This was scary. I remember being so on edge and captivated when I first read this. I knew that this was going to come to pass–that Oda included this because it would be true, and to fill us with that sense of dread. I knew that Enel himself would be one of the five, and that Wiper would surely be included as well. At most, this left 3 of the Straw Hats still standing. And that was scary. We were told that this was an arc where the Straw Hats were going to lose, and lose they did. Unlike other arcs where the Straw Hats unfailingly defeat their enemies one by one, this was an arc where the Straw Hats lost just as many fights as they won, and lost brutally when they did. It was suspenseful, it was painful, I spent the arc fearing for the Straw Hats’ very lives, and it was fantastic. 

I could also write for miles about the characters of the arc. Enel and Wiper are two of my favorites in the whole series, and I have written about them in detail before. My love for Enel is based on how fantastic of a job his character did in inspiring fear, and my love for Wiper is based on what a complex, flawed, and appreciatable character he is once you look at things from his perspective. Please do read those posts. Instead of saying the same things about them again, I would like to use this as a chance to talk about Conis. 

Now, I love female characters like Hancock and Robin and Monet–badass women with cool as hell powers who can, and do, slay men as easy as breathing. They’re fantastic and I love them. But I also love characters who aren’t like that at all. What is Conis like? She may have wings on her back but she is essentially a normal girl. No powers, no fantastic strength, no lofty dreams–just a nice young woman living with her dad and trying to lead a peaceful life. But she accomplished so much and expressed so much bravery. She stood up to Enel twice at the risk of her own life. The first time was when she confessed to the Straw Hats that she had helped report them and guide them to the execution grounds

She was crying, she was shaking, she was falling apart, but she defied Enel for the sake of her new friends. And as promised, Enel sent his judgement down upon her and she would have died right there if Gan Fall hadn’t arrived in time. I love how human this was. She initially sold out the Straw Hats because she was rightly afraid for her life, and here she didn’t really take a stand. She wasn’t being confident or fearless. She just didn’t have it in her to send the Straw Hats to their deaths. That alone is deserving of respect, but from here she only grew. And in the end she did take a stand. She stood up against the public ridicule from her people, and she took a stand against Enel and denounced him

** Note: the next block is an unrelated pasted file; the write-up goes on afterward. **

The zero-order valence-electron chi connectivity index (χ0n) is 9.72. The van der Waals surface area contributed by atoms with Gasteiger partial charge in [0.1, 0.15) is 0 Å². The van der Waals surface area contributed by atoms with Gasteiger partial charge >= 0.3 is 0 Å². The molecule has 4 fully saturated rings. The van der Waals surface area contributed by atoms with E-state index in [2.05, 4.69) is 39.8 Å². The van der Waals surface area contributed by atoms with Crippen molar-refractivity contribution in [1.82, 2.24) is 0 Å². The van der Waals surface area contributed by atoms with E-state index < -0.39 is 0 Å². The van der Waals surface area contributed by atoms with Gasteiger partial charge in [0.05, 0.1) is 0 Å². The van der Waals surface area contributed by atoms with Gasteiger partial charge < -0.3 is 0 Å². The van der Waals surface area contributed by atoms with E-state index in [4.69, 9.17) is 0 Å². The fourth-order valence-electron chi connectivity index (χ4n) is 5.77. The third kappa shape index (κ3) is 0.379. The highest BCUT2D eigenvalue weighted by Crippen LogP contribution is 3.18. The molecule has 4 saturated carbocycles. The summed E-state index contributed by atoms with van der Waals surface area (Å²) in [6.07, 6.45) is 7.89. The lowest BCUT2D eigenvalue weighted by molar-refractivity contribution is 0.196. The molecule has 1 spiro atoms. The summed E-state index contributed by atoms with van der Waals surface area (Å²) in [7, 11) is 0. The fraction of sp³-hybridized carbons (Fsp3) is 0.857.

I loved seeing Conis with that kickass burn bazooka, but her strongest moment came when she threw it away. She challenged Enel to kill her right there, after witnessing him seemingly kill her father only minutes before, to prove a point to her people and make them understand the situation. To convince them of the need to abandon their homes and defy their violent, oppressive God so that they might survive to see tomorrow. And that’s amazing. She didn’t accomplish this with magical superpowers or inhuman strength. She did something that every person is capable of, but that few actually have the strength of character to do. 

For a final point, I must talk about the narrative structure of the arc. Simply put, Skypiea was fantastically well built. This is something that factors in Jaya as a major part of it. Jaya was the lead in to Skypiea, but when we were first there we had no idea how important the things laid out in Jaya would be during Skypiea. On Jaya we heard the story of a man who lived long ago, who had been immortalized in story as the most famous liar in world history